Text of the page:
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Two kids are better than one

Zion is four weeks old today, and it seems like the time has passed rather effortlessly. When people ask me how I'm doing with two children, mostly I say "AWESOME!" Really, except for the fact that I haven't vacuumed the upstairs since the morning my water broke, and it's taking me more than a little while to get the food shopping schedule under control other than that I'm having a great time. I love being the mother of two.

Once when I was in college I had this awful migraine headache for like three days. I couldn't stand up, I couldn't even see straight. So I went to the health center and they told me it was a tension headache from stress. Then they gave me a shot in my butt. Literally, they gave me a shot of something in my butt cheek, I don't know what it was but I wish I did because I would totally buy it on the street. Because as soon as I got it I immediately fell asleep, and when I woke up my headache was gone. Gone! It was the most incredible feeling ever. I went from complete debilitating pain to totally lighter-than-air normal in what felt like the time it takes to clap your hands. It was amazing. Anyway, that's what it felt like to have a second child. It instantly killed my two-year parenting stress headache.

Look, I think I've been a pretty good mother to Harvey. I've tried to give him freedom to figure stuff out, make mistakes, get woefully dirty, pour water all over everything, break things, see animals, and interact with lots and lots of books. When other parents at the playground shoo their tots away from "big kid things" I give Harvey a hand to climb up the slide. But I have been woefully bad at giving him emotional space. I have loved him so big and so intently that I have held on rather tightly. This came through on issues such as co-sleeping and nursing. He needed a big-boy bed a month before he got one, and even then I cried and cried that I wasn't ready. He needed to learn how to put himself to sleep 6 months before I decided I could stand to hear him whine alone for 5 minutes. He needed to ween at 18 months and I should have given the opportunity then. But it was just too hard for me to let go.

Because what if the worst thing happened and he didn't show me every second that love me? Now I see that kids aren't supposed to love you like that. That's what a marriage is for. Kids are just kids.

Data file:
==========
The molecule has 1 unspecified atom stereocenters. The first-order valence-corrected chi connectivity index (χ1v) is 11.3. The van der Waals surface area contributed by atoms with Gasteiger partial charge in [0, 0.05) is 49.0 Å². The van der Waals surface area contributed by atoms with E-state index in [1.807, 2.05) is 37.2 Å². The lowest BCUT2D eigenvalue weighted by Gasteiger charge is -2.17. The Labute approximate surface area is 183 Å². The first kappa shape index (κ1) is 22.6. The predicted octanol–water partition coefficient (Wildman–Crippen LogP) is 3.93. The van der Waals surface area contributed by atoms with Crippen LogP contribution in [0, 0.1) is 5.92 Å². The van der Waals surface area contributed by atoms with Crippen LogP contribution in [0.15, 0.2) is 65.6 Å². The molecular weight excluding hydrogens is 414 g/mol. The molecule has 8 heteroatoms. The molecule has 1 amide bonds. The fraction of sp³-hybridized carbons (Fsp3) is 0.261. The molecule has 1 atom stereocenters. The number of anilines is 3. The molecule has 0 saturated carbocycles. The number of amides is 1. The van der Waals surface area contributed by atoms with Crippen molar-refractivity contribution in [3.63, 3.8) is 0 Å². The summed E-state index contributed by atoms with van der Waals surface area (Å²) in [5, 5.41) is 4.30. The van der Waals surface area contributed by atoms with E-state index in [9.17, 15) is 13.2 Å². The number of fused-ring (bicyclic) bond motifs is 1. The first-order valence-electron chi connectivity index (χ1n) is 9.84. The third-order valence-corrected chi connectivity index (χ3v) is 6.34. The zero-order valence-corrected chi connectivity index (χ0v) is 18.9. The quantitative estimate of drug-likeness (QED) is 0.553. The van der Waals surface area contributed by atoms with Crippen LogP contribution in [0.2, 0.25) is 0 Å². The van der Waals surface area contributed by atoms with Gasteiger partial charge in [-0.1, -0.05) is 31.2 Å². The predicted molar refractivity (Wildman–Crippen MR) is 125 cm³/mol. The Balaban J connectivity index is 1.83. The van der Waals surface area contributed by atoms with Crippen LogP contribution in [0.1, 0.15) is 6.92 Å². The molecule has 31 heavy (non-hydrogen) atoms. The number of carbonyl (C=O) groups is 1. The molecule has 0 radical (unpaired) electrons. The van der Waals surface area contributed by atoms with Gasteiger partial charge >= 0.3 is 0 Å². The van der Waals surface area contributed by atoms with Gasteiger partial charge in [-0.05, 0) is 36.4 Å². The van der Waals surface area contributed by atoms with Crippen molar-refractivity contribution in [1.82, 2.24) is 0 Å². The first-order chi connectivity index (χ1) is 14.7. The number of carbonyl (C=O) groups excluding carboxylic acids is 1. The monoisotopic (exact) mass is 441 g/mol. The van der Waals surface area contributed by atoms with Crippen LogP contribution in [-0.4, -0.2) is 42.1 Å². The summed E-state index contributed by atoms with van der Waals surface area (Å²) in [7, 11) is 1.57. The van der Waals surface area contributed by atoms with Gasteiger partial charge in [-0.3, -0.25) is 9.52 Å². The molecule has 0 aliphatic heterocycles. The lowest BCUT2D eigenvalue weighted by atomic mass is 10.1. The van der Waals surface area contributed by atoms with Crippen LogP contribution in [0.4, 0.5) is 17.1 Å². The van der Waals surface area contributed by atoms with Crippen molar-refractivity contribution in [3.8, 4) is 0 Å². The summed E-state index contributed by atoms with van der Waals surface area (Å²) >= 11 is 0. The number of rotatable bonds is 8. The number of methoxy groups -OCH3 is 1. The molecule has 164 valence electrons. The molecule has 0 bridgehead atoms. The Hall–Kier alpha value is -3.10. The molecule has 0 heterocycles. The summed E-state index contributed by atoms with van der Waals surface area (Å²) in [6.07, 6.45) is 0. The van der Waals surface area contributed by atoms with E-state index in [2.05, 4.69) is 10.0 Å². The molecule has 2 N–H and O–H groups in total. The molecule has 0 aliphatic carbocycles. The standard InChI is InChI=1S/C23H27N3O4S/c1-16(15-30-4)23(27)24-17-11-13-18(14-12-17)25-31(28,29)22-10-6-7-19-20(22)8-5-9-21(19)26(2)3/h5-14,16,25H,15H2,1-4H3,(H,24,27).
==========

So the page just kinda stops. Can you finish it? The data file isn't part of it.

When Harvey was an only child, the importance of our relationship rivaled that of mine and Dan's. Then Zion was born it ended the tyranny of our two dueling relationships. Suddenly it felt like Dan and I had KIDS. Together. Together we're parenting them (and not, like, dating them). I had been trying and failing to force myself into this model before, but somehow when Zion was born it just clicked.

Zion's birth seems to have re-balanced our family in a good way. It's impossible for Dan and me to fight over who's doing the most childcare, for example, because with two children we're both doing 100% child care for one of them all of the time. Zion's presence doesn't make regular life more stressful, apart from some added difficulty with vacuuming and leaving the house. In fact, because I'm attempting to do less and asking Harvey to do more for himself, it seems that Zion's arrival has made all of us more confident, more relaxed, and less tantrumy throughout the day. (On a parenting scale, of course, where stress and tantrums are a manner of scale.)

Anyway, for all these reasons I highly recommend becoming a mother of two. Happy one-month-when-counted-in-weeks birthday, Zion. I'm very very glad that you're here.


I really enjoyed this post, thank you! You've got me thinking about emotional space, as we're figuring out how to parent a one year old (which feels very different from parenting a baby, suddenly).

I also really like that space and healthier roles kinda just came upon you when Zion was born. That dynamics have their time and sometimes things change naturally, without your having to force them. Cool.

I don't think you were doing anything wrong before. I think it's a matter of expectations.

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